Hossam Haick, a senior lecturer in chemical engineering, has created an electronic "nose" that can diagnose cancer in just two or three minutes by analyzing a patient's breath.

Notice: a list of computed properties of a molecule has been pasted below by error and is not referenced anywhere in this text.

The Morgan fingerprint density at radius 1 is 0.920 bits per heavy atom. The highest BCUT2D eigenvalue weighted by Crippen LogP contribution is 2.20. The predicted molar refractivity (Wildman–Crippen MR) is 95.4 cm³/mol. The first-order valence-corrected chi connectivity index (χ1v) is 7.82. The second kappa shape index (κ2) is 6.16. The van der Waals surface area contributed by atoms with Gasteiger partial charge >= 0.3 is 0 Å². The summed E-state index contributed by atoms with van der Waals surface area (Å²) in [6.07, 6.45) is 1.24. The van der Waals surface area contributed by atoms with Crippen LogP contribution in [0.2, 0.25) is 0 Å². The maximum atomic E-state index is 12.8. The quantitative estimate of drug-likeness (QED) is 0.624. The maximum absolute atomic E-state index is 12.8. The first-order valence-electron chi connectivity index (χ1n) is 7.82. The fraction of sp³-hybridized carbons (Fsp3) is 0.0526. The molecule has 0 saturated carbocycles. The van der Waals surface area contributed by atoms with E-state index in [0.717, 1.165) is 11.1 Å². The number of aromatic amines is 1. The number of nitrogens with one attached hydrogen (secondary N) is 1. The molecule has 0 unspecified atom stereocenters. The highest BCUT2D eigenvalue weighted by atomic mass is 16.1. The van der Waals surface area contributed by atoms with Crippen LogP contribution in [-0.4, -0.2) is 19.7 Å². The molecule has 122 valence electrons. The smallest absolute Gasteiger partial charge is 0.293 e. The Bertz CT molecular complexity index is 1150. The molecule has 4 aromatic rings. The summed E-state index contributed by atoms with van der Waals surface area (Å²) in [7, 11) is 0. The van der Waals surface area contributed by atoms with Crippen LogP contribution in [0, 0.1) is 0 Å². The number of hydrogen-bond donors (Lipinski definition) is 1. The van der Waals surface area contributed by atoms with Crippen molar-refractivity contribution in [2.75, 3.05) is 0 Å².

When a cancerous tumor develops in the body, its cells produce various chemicals that appear in the urine and blood. These biomarkers cross from the blood into the lungs, where they are exhaled in minuscule amounts. Haick's device detects cancer by "sniffing out" those telltale molecules; the current version can even distinguish between lung, breast, and colon cancer. He has begun testing the nose in collaboration with the oncology division of the Rambam Medical Center in Haifa. The finished device should be portable and inexpensive, providing a faster, easier, and more sensitive way to screen for tumors. Such screening should help doctors detect cancer early, when it's most treatable. Haick hopes the nose will eventually be as small as a cell phone and sophisticated enough to pinpoint a tumor's location. --Kristina Grifantini